Found Tapes Exhibition wendy

[ _last updated: july, 2018_ ]

Welcome to the 'Found Tapes Exhibition' (in Dutch : the 'Voddebandjes Tenhoorstelling').

In 2002 I started collecting the bits, knots and clods of thrown away cassette tape that ever so often could be seen lying or hanging around in the streets, parks, fields, in gutters, trees, fences... Despite the fact that analog audio tape trash from a very common view over the past decade has turned into a pretty rare one (for reasons that you, readers, probably are well aware of, and that me and many others extensively wrote and talked about in other places and on other occassions), I do my best continue and collect all of it that remains. So, until this very day, whenever I come across a bit of 'trashed audiotape', I stop still to jot down the place and time, on a piece of paper or digitally, on my cellphone. Usually I also take a picture of my find. I then pick up it up, put it in a plastic grocery bag, a paper handkerchief or whatever else I happen to have handy, and carry it back home.

Regularly ... (well, that is, the 'regular' actually stopped being very regular after, say, 2011) ... I then mount my finds back onto a cassette, to be able to listen to them. You can find a detailed description of that 'restoration technique' in the SoundBlog entry entitled Prof. Dr. Cassette. dr cassette The Exhibition is organized in series of five (on the average, but there are - multiple - exceptions), each of which is called an 'acquisition', and it is exposed on its own dedicated web page.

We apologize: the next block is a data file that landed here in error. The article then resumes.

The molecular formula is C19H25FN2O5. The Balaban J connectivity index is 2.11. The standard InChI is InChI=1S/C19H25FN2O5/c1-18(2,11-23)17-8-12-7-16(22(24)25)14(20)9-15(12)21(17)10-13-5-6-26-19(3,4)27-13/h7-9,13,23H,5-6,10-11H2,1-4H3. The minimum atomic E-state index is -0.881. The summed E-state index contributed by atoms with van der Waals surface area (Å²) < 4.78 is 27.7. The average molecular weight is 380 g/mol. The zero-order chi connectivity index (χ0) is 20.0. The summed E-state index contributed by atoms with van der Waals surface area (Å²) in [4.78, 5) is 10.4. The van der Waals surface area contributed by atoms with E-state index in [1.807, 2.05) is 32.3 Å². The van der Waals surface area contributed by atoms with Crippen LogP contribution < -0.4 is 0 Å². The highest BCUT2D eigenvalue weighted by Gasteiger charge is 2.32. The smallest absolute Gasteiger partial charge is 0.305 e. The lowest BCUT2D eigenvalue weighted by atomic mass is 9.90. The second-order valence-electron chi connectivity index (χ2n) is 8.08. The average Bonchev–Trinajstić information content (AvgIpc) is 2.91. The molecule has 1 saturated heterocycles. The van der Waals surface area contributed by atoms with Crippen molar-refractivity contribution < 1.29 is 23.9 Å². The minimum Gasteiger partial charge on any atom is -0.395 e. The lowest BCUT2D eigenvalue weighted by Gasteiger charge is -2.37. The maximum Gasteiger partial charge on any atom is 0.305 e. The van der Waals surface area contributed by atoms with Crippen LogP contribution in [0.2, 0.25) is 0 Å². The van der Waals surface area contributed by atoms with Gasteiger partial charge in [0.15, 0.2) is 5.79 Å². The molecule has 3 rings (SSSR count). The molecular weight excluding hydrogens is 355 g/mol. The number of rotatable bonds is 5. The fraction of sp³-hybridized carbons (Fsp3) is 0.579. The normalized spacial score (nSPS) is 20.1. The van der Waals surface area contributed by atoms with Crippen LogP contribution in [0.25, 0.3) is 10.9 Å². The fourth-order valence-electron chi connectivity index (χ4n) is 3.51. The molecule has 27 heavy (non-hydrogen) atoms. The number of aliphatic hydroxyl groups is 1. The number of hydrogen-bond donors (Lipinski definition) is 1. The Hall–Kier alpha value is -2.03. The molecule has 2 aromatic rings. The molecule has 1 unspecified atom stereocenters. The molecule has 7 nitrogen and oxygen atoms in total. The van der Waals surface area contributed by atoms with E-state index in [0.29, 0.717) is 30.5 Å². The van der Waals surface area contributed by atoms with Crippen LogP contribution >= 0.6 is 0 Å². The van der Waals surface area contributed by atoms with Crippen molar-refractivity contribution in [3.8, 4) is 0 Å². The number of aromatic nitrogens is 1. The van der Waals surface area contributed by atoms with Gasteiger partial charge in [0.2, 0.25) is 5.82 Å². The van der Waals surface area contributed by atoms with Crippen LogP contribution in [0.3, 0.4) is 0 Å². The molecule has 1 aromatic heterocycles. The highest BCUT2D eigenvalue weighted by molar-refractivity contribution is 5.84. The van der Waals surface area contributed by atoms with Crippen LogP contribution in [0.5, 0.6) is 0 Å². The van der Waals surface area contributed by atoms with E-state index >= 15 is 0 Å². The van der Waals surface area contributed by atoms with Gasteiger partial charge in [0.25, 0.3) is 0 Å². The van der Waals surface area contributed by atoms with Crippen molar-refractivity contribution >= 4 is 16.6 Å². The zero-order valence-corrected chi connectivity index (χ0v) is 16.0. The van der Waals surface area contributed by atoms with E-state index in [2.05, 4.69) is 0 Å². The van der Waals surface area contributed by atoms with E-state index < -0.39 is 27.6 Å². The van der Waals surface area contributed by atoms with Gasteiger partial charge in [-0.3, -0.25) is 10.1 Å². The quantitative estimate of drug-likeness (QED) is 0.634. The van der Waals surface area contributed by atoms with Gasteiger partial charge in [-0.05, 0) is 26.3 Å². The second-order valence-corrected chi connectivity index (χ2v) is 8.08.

From each of the parts of such a series I select one, or more, fragments, which I then assemble (first I did this in ProTools, but currently I'm using the very basic one-track audio editor Sound Studio), again in chronological order, and create a 128kbps 44.1 kHz stereo mp3-file of the 'montage'.

The Exhibition archives the bits of found tape that I have treated in this manner, and lists them in descending chronological order of finding, together with the date and place of finding, as well as scans, photographs and a description of what's on it ... as precise as I can.
[ Satellite pictures and street views of find-spots courtesy Google Maps. All other pictures and photographs are part of the project; please do not use them without permission and reference to their origin. ]

I have kept and will keep this Found Tapes site in the original format and style as I imagined it in its very beginning, in 2002, meaning that each and every page is hand coded in HTML, a way of 'webbing' that meanwhile has become as vintage and obsolete as the cassette tapes that it is describing.